Some secure cards even allow you to switch to an unsecured card after regular payments on time. This is an advantage since you won’t have to apply for a new unsecured card when your credit improves,

Keep in mind, however, that applying for a secure card does not guarantee acceptance, so take the time to research the provider’s requirements before applying. If possible, choose a provider that offers prequalification so you can see if you’re likely to qualify before agreeing to a serious credit check that can further damage your score.

5. Consider a credit builder loan

Credit builder loans are another way to build your credit without having to qualify for a traditional loan. With a credit loan, the lender holds a certain amount of money in a secured savings account or a certificate of deposit in the name of the borrower. The borrower then makes monthly payments, including interest, until the loan is repaid.

Depending on your bank, you may also have the option of a secured loan, where you borrow against money already in your savings account. As with traditional loans, the financial institution reports loan payment activity from credit builders to major credit bureaus, which can improve your score over time.

6. Use a co-signer

If you have trouble qualifying for a loan or rental agreement after filing for bankruptcy, a co-signer can help you qualify. A co-signer is someone who agrees to repay a loan if you, the primary borrower, don’t. The co-signer has no right to the loan funds or the financed property, but will be responsible for the outstanding loan balance if you do not make the payments on time. Likewise, their credit score will also be damaged if you miss payments or default.

For these reasons, you should carefully consider who you are asking to be your co-signer and be sympathetic if they refuse to do so. To find a co-signer, ask a friend or family member who is financially stable, then come up with an easy solution. Just because someone is capable of co-signing does not mean that she is ready to do so.

7. Apply to become an authorized user

Getting someone to co-sign a loan can be a daunting task, but it’s often easier to build your credit as an authorized user on someone else’s credit card. Being an authorized user involves having a card in your name that is attached to another borrower’s account, not yours. You will be able to use the card to make purchases without having to qualify for the account on your own merits, but you will not be able to change the account.

Credit card payments will show up on your credit report, so if those payments are made on time and the credit usage rate remains low, your score will improve over time. Just make sure the credit card company reports authorized user payments to the three major credit bureaus so you have the best chance of increasing your score. While this doesn’t have as much of an impact as other methods of increasing a credit score, it can still be useful as part of a larger strategy.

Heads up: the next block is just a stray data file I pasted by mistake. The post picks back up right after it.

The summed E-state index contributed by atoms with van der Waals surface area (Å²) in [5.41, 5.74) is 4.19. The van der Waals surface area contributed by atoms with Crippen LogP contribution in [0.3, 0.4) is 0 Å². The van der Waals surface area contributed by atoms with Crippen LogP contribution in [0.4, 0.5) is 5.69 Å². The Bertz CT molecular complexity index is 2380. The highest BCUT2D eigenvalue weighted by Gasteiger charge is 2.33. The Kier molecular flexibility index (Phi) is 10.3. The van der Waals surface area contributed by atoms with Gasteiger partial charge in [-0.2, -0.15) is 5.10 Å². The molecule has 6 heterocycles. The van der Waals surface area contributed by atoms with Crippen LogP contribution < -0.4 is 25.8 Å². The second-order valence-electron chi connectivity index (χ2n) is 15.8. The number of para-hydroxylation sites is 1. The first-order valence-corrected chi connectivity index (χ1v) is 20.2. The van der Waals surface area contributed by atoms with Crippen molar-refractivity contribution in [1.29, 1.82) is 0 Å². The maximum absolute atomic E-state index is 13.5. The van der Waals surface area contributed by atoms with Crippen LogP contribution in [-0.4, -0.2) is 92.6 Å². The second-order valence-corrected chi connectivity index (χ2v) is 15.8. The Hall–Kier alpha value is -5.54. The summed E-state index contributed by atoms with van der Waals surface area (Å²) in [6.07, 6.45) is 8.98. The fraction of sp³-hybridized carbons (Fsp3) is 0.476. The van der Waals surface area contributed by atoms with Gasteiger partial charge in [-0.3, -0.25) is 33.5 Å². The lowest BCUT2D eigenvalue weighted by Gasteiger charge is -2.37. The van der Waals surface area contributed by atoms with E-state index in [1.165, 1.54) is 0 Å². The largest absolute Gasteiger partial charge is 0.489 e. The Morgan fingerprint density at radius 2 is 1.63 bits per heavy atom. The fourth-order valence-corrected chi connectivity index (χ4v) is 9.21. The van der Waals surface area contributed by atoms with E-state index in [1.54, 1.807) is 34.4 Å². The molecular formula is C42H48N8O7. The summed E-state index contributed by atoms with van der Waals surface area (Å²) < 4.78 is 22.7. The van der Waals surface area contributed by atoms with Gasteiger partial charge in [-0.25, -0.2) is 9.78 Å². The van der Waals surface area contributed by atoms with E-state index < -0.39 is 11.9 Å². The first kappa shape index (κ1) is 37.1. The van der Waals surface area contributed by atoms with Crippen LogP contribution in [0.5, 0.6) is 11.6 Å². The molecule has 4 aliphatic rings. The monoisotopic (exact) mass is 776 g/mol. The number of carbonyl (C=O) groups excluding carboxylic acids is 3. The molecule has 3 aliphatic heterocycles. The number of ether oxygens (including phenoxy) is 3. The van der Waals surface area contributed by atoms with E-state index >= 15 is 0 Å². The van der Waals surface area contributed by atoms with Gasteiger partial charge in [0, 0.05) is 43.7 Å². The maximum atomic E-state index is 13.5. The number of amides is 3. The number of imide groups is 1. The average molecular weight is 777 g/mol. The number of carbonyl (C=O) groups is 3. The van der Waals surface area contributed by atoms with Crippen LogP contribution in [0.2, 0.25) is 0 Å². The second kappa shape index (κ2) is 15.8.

How long does it take to rebuild your credit after bankruptcy

Perhaps the most frustrating part of filing for bankruptcy is the time it takes to rebuild your credit after the fact. The length of time that a bankruptcy stays on your credit report varies depending on the type of bankruptcy. Beyond that, the credit repair process largely depends on whether a borrower takes intentional steps to actively improve their score.

How Long Does It Take To Rebuild Your Credit After Chapter 7 Bankruptcy?

A Chapter 7 bankruptcy stays on the borrower’s credit report for 10 years. This means that after 10 years all bankruptcy records should be removed from your credit report. That said, the impact of bankruptcy on a credit score decreases over time, in part because of the immediate reduction in the consumer’s debt-to-income ratio (DTI), which is the amount you owe to the amount available. credit you have. For this reason, you can start to see improvements in as little as one to two years after your discharge.

How Long Does It Take To Rebuild Your Credit After Chapter 13 Bankruptcy?

Unlike a Chapter 7 bankruptcy, a Chapter 13 bankruptcy stays on a consumer’s credit report for only seven years. Typically, however, it takes 12 to 18 months to start improving your credit score after your Chapter 13 bankruptcy is discharged. Many borrowers can refinance their restructured debt after 18 months.

Increase your FICO® score instantly with Experian Boost

Experian can help you increase your FICO® score based on paying bills like your phone, utilities, and popular streaming services. Results may vary. See the site for more details.


About Joan Ferguson